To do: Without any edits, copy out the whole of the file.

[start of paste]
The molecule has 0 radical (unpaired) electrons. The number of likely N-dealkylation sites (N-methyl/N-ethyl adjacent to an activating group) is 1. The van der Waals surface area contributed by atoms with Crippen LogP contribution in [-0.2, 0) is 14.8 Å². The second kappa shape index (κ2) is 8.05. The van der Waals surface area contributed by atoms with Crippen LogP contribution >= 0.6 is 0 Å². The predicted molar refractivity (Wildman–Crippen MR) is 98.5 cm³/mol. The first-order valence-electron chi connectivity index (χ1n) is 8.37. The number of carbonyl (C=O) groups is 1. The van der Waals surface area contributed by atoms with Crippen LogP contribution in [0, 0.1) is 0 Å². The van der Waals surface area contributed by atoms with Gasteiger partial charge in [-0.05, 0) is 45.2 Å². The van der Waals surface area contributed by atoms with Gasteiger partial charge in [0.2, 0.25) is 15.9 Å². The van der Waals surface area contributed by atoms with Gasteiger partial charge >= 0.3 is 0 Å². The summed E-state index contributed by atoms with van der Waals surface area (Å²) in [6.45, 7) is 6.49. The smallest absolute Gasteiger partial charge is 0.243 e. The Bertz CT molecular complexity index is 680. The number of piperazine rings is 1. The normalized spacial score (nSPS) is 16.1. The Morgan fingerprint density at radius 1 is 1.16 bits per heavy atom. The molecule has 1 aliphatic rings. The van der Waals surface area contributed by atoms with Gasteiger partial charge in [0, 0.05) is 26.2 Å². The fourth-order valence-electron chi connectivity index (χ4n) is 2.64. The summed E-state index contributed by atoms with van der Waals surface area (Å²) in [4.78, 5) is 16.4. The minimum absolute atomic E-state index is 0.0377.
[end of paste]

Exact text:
The molecule has 0 radical (unpaired) electrons. The number of likely N-dealkylation sites (N-methyl/N-ethyl adjacent to an activating group) is 1. The van der Waals surface area contributed by atoms with Crippen LogP contribution in [-0.2, 0) is 14.8 Å². The second kappa shape index (κ2) is 8.05. The van der Waals surface area contributed by atoms with Crippen LogP contribution >= 0.6 is 0 Å². The predicted molar refractivity (Wildman–Crippen MR) is 98.5 cm³/mol. The first-order valence-electron chi connectivity index (χ1n) is 8.37. The number of carbonyl (C=O) groups is 1. The van der Waals surface area contributed by atoms with Crippen LogP contribution in [0, 0.1) is 0 Å². The van der Waals surface area contributed by atoms with Gasteiger partial charge in [-0.05, 0) is 45.2 Å². The van der Waals surface area contributed by atoms with Gasteiger partial charge in [0.2, 0.25) is 15.9 Å². The van der Waals surface area contributed by atoms with Gasteiger partial charge >= 0.3 is 0 Å². The summed E-state index contributed by atoms with van der Waals surface area (Å²) in [6.45, 7) is 6.49. The smallest absolute Gasteiger partial charge is 0.243 e. The Bertz CT molecular complexity index is 680. The number of piperazine rings is 1. The normalized spacial score (nSPS) is 16.1. The Morgan fingerprint density at radius 1 is 1.16 bits per heavy atom. The molecule has 1 aliphatic rings. The van der Waals surface area contributed by atoms with Gasteiger partial charge in [0, 0.05) is 26.2 Å². The fourth-order valence-electron chi connectivity index (χ4n) is 2.64. The summed E-state index contributed by atoms with van der Waals surface area (Å²) in [4.78, 5) is 16.4. The minimum absolute atomic E-state index is 0.0377.